While underutilized, Marlohe is terrific as the femme fatale of the film. Where past Bond films would have simply utilized such a character for sexual chemistry, Severine has some layers to her character that really makes her one of the better Bond girls of late. It’s a shame the chemistry between Bond and Eve wasn’t as strong, given the film gives more attention to that relationship. Harris is a strong presence on screen, but the way the story chooses to explore this relationship doesn’t always work.

In fact, this really leads to the major issue with the film: Bond’s character development. Not to say that it’s all bad, because a large portion of the film is given to exploring the character of James Bond, but there is stuff here that is problematic. Skyfall in essence reinvents the character a bit by introducing the problem of Bond aging, becoming a bit behind the curve. Because of that his relationships with those in MI6 and the British government are given a brand new element. This does give a fresh feel to Bond as a character, and there’s plenty of potential going forward, it’s just that not all of it works here.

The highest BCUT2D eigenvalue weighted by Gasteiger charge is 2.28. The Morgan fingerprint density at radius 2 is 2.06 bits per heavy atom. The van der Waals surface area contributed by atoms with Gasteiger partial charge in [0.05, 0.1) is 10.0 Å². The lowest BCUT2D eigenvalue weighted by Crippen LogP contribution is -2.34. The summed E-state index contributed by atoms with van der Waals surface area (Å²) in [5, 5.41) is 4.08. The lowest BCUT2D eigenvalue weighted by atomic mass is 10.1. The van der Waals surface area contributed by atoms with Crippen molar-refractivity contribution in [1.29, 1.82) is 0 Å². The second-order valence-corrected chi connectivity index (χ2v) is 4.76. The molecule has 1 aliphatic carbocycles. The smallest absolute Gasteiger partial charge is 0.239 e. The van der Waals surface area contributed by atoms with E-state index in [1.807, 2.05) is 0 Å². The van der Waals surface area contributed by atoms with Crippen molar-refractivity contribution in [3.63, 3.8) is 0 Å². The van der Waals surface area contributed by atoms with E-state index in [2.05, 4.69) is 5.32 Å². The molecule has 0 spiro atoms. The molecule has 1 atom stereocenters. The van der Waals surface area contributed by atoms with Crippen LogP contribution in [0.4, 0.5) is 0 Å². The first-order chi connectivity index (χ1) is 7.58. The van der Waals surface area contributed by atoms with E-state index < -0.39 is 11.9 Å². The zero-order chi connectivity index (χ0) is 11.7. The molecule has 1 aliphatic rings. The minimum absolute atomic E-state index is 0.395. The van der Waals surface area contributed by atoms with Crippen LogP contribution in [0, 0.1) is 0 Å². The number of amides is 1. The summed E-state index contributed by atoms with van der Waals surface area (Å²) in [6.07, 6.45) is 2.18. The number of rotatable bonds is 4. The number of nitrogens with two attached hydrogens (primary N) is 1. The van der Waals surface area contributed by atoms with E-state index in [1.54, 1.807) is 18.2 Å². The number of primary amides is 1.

With some developmental issues, and moments where the plot struggles in moving forward, Skyfall is nevertheless a success. Immensely entertaining, brilliantly acted, and with absolutely gorgeous visuals from Sam Mendes and Roger Deakins, this is not only a return to form for the Bond franchise, but one of the best Bond films period.

Grade: A-

Rated: PG-13 (for intense violent sequences throughout, some sexuality, language and smoking)

Skyfall opens in theaters on November 9, 2012.

Arrested Development‘s fourth season aired three years ago today. To celebrate its legacy (and to try to forget how much we’re missing it right now), let’s rank the best recurring Arrested Development jokes!

It’s really no secret that Arrested Development has some of the best recurring jokes and gags of all time. Even people who don’t watch the show are familiar with things like “There’s always money in the banana stand” and “I’ve made a huge mistake.” The jokes in this show are just so understated and catchy that it would’ve been crazy had they not have caught on. Thanks to Arrested Development‘s recurring jokes, pop culture has never been quite the same.

To celebrate our undying love for Arrested Development, we decided to forgo the banner (sorry, everyone) and instead put together a list of all of the gags and jokes that we think are the best ones the show’s ever done. Not only that, but we’re leaving it up to you to rank them!

How to play: Love a certain joke and think that it should be at the top of the list? Upvote it. Really hate another joke and don’t understand how it got on the list in the first place? Hit that little downward-facing arrow. Don’t care either way for some of these gags? Then you can just leave them untouched. It’s all good! We just want to know what YOU think! With everyone participating we’ll be able to build a definitive list of the best Arrested Development jokes!